Waiting for a sign – Art and Poetry By Charlotte Farhan

Waiting for a sign – By Charlotte Farhan

 


Waiting for a sign – By Charlotte Farhan

Signs are like spoken word
pictures form sentences
letters are transferred
meaning is given
through penmanship
or even when blurred
the beginning of us
the metaphor of genesis
or the theatre of the absurd.

When waiting for a sign
one knows what to look for
the mind conjures meaning
without knowing or seeing
which is hard to ignore
constructed from nothing
like an imaginary being
or with warnings
such as folklore.

Stabilise the interpretations
surrounding images with words
linguistic messages
can appear as
two lonely song birds
harmonious relations
between sight and sound
so that signs
can be undeterred
in our expectations
of communications
when unheard.

 


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Impairment of Autonomy – Art and Poetry By Charlotte Farhan

Impairment of Autonomy - by Charlotte Farhan

Impairment of Autonomy – by Charlotte Farhan


Impairment of Autonomy – by Charlotte Farhan

 

Is my mind my own

is it attached or detached

or am I simply a drone,

a body mismatched,

it feels like thought control,

a disturbance in beliefs,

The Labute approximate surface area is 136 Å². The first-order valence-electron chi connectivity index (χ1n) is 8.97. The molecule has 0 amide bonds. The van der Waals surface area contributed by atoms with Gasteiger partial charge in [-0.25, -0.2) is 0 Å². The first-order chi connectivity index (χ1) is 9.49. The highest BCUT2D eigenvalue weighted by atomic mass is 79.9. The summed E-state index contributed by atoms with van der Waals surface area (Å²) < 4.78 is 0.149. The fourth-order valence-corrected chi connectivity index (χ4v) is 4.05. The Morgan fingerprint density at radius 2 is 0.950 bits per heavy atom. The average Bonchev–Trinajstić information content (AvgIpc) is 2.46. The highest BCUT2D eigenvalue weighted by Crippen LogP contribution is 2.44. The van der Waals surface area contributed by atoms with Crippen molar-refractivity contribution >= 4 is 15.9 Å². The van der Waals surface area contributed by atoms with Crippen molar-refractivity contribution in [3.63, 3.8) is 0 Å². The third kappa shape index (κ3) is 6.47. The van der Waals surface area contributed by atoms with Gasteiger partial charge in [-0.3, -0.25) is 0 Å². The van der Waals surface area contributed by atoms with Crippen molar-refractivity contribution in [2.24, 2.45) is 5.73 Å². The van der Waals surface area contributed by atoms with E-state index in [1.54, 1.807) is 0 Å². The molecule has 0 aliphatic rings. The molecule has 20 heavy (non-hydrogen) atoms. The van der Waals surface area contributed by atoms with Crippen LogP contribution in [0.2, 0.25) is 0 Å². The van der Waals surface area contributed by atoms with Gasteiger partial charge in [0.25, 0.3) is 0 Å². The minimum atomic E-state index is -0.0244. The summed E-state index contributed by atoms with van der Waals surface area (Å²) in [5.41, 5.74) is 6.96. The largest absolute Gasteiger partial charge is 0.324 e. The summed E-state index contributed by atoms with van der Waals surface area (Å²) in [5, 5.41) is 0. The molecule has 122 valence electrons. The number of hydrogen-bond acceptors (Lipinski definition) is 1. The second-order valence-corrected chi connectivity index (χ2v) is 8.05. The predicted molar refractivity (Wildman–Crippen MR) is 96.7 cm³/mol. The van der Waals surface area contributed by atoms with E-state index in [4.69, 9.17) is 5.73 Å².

torturous to my soul,

this pondering brings no relief.

Is my autonomy met with rationality,

does the honey bee blame the seasons,

does rain have any morality,

is it our brain which insists on reason,

are these rules totalitarian,

or am free to have objections,

this could be sectarian,

I am left with so many questions.

Feeling a pull within,

a whisper from nowhere,

a foreign body built in,

keeping me unaware,

is independence possible,

or is my autonomy impaired,

the shredding of self is unstoppable,

obeying the demands declared.


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Proud to Announce my New Art Residency at OTV Magazine

 

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Here is what OTV had to say about me and my new position on the team…

Open Thought Vortex is happy to announce Charlotte Farhan as our Artist-in-Residence for the summer of 2016. Charlotte is internationally recognized as an artistic ally. She runs the non-profit Art Saves Lives International Magazine which seeks out and promotes artists whose work raises awareness for such topics as mental health, domestic violence and survival.

Charlotte works tirelessly to expose the underbelly of the ableist hierarchy both through ASLI and through her own art which chronicles her survival of abuse and assault. Like our previous OTV Artist-in-Residence Aaminah Shakur, Charlotte’s art is expressed through multiple mediums. Her path to wellness is paved with paintings and her writing and art have opened doors for hundreds of others worldwide to speak up about their own survival.

We are very proud to have Charlotte as a member of the OTV team. We look forward to showcasing her talent and collaborating with her on projects that serve the overlapping missions of Open Thought Vortex and Art Saves Lives International.

OTV was created by Shareen Mansfield who is founder and publisher and Shawna Ayoub Ainslie who is co-founder and editor in chief.


As well as artist in residence at OTV, I am also a regular contributor as a feature writer.

Here are my latest articles:

As A Victim I Survived – By Charlotte Farhan